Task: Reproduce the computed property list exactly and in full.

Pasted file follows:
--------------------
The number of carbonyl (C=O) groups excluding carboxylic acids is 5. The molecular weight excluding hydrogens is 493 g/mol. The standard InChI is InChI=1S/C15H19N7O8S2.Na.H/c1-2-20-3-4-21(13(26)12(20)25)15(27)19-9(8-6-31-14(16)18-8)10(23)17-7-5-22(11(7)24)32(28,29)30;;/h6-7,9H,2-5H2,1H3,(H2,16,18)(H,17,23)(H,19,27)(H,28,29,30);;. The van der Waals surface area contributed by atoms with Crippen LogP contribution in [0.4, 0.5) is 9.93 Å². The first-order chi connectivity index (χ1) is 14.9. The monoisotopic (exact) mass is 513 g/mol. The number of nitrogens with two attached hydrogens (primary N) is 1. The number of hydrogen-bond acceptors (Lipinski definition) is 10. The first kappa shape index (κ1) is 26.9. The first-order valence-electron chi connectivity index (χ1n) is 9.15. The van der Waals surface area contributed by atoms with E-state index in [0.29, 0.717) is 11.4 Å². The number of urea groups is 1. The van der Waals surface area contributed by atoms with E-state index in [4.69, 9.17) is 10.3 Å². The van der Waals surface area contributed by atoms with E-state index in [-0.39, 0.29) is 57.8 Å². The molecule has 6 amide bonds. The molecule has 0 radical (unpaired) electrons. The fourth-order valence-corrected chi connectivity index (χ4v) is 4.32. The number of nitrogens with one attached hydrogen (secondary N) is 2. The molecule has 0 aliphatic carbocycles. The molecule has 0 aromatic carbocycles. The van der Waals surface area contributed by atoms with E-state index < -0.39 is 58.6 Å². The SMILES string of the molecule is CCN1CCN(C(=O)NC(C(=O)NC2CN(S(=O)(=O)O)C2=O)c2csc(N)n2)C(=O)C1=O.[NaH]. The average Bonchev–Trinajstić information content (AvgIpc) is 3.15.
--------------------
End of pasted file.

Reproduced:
The number of carbonyl (C=O) groups excluding carboxylic acids is 5. The molecular weight excluding hydrogens is 493 g/mol. The standard InChI is InChI=1S/C15H19N7O8S2.Na.H/c1-2-20-3-4-21(13(26)12(20)25)15(27)19-9(8-6-31-14(16)18-8)10(23)17-7-5-22(11(7)24)32(28,29)30;;/h6-7,9H,2-5H2,1H3,(H2,16,18)(H,17,23)(H,19,27)(H,28,29,30);;. The van der Waals surface area contributed by atoms with Crippen LogP contribution in [0.4, 0.5) is 9.93 Å². The first-order chi connectivity index (χ1) is 14.9. The monoisotopic (exact) mass is 513 g/mol. The number of nitrogens with two attached hydrogens (primary N) is 1. The number of hydrogen-bond acceptors (Lipinski definition) is 10. The first kappa shape index (κ1) is 26.9. The first-order valence-electron chi connectivity index (χ1n) is 9.15. The van der Waals surface area contributed by atoms with E-state index in [0.29, 0.717) is 11.4 Å². The number of urea groups is 1. The van der Waals surface area contributed by atoms with E-state index in [4.69, 9.17) is 10.3 Å². The van der Waals surface area contributed by atoms with E-state index in [-0.39, 0.29) is 57.8 Å². The molecule has 6 amide bonds. The molecule has 0 radical (unpaired) electrons. The fourth-order valence-corrected chi connectivity index (χ4v) is 4.32. The number of nitrogens with one attached hydrogen (secondary N) is 2. The molecule has 0 aliphatic carbocycles. The molecule has 0 aromatic carbocycles. The van der Waals surface area contributed by atoms with E-state index < -0.39 is 58.6 Å². The SMILES string of the molecule is CCN1CCN(C(=O)NC(C(=O)NC2CN(S(=O)(=O)O)C2=O)c2csc(N)n2)C(=O)C1=O.[NaH]. The average Bonchev–Trinajstić information content (AvgIpc) is 3.15.